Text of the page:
3M Full Facepiece Reusable Respirator 6800


3M Full Facepiece Reusable Respirator 6800

This gas mask was designed for industrial use. However, it is a good choice for disaster prepping, too. The main reason is that it comes with an adapter, so you can use bayonet filters or 3M’s DIN filters. The DIN threads are compatible with 40mm NATO threads, so you can use a wide variety of filters with the mask.

The mask isn’t as comfortable as some others and only has a 4-point harness. But it does come in three sizes, so it is ideal if you have a smaller or larger face.

3M also makes the 7800-S First Responder respirator. It is NBC-rated and also accepts both bayonet and DIN filters. The main drawback is that it is very expensive. There’s also a 7800-B model, which is CBRN-rated but even pricier and hard to find. For basic prepping needs, the 6800 model is fine. If you want a CBRN rating, the Mira mask is a better choice: it’s more affordable and has better features.

Features:

  • Two filter ports
  • Bayonet and DIN connections
  • 4-point harness
  • Silicone face seal
  • Three sizes
  • Compatible with some 3M powered air systems

What about Surplus Gas Masks?

Many people buy surplus military gas masks because they are considerably cheaper. In some situations, we are all for buying secondhand gear, but gas masks aren’t one! 

Surplus gas masks can have these problems:

  • Fit and Seal Issues: Surplus masks may not provide a secure fit due to wear, aging, or variations in manufacturing standards. A compromised seal can allow contaminants to enter the mask.
  • Incompatibility with Modern Threats: Surplus masks may not be designed to protect against contemporary threats, such as newer chemical or biological agents. Using outdated technology may leave individuals vulnerable to evolving hazards.
  • Lack of Certification: Approved gas masks undergo rigorous testing and certification processes to ensure their compliance with safety standards. Surplus masks may lack official certification, making verifying their performance and reliability difficult.
  • Unknown History: You cannot know whether the mask was exposed to toxins, how it was stored, or whether it is damaged.
  • Frauds: The market for gas masks is filled with fraudsters. Your “military surplus” gas mask might be a cheap Chinese costume mask.

Gas Masks vs. Disposable Respirator Masks

Disposable respirator masks, such as N95 or N100, protect against airborne particulates. Think dust, debris, and smoke. They also protect other people from biological particles, such as by containing viruses when you sneeze, but only provide the wearer limited protection from biological particles.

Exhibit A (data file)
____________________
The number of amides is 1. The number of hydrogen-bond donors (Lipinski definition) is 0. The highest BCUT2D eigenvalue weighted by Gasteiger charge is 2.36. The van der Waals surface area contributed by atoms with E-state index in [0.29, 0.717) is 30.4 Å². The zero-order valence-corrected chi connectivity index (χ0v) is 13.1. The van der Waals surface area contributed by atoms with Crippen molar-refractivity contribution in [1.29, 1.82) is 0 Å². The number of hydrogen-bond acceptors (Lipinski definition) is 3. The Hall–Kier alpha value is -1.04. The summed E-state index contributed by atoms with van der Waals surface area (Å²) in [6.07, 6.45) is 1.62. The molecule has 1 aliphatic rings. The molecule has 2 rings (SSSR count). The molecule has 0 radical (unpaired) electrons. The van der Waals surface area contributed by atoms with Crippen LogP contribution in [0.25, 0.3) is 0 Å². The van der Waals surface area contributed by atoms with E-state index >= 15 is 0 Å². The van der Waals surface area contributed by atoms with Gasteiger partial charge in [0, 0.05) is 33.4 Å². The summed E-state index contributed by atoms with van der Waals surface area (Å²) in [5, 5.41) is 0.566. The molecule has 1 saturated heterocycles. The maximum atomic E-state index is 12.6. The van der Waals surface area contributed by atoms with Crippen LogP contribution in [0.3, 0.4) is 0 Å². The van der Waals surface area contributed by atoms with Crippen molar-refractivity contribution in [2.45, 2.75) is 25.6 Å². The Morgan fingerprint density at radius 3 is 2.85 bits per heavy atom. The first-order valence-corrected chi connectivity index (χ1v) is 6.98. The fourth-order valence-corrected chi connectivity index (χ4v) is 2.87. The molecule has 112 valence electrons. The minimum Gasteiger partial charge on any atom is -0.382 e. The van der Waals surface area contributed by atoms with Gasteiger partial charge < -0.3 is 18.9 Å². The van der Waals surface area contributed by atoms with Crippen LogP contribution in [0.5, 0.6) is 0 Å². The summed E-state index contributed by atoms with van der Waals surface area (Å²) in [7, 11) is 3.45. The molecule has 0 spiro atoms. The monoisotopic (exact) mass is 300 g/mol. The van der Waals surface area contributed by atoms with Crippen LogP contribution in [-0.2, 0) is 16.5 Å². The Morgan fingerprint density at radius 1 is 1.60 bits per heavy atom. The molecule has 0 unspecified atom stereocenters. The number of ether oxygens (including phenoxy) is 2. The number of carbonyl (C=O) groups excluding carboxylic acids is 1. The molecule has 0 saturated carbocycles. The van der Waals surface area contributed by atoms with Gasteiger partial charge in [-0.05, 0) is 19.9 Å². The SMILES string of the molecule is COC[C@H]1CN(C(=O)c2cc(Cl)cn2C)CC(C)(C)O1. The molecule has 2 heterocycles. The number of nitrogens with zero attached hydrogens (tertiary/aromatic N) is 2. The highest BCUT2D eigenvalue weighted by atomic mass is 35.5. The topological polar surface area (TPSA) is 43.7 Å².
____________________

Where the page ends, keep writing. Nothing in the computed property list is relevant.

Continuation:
By contrast, a CBRN or NBC-rated gas mask protects against airborne particulates, gases, vapors, and aerosols. Think toxic chemicals used during warfare or biological agents such as viruses. Gas masks can also protect against radiation and nuclear fallout, but the protection will be rather useless if you also have a full Hazmat suit on.

Read our guide to N95 masks.

Do You Need a Gas Mask?

You do NOT need a gas mask in the most common disaster scenarios. Instead, a cheap disposable N95 mask should be adequate. The N100 masks offer even better protection and aren’t much more expensive.

For example, it’s common for hazardous construction materials to get in the air after an earthquake, tornado, or hurricane. Wearing an N95 mask will prevent you from breathing in these materials. A gas mask would be overkill. 

However, there are some disaster situations where you would need a gas mask – and not having one would be deadly. 

You may need a gas mask in these scenarios:

  • Attending protests or riots: Tear gas is often deployed.
  • Industrial or chemical plant leaks: Leaks can occur during accidents or when the plant is damaged during natural disasters.
  • Terrorist attack or warfare: If a chemical or biological agent was used
  • Pandemic: A gas mask can protect you from breathing in airborne viruses and bacteria.
  • Nuclear attack or accident: The mask only protects you from breathing in the radioactive particles. You’ll need a Hazmat suit to protect your skin.

The bottom line? A gas mask is for rare but deadly situations. First, ensure you are ready for more common disasters by stocking up on basic supplies and disposable N95 or N100 masks. Only then should you consider investing in a gas mask.

Recommended Disposable Mask

How to Choose a Gas Mask

Approvals

Gas masks are tested to show that they protect against specific threats. The two main approvals are the National Institute for Occupational Health and Safety (NIOSH) and the EN Standards. 

Only buy gas masks that carry one of these approvals!

There are a lot of unapproved gas masks for sale on places like eBay. There are many ways to save money on disaster prepping supplies, but buying a cheap gas mask shouldn’t be one. Don’t trust your life to unapproved cheap gear.

Mask Ratings and Standards

Approved gas masks have ratings. These standardized measures indicate the level of protection a particular respiratory protection device can provide against various airborne contaminants.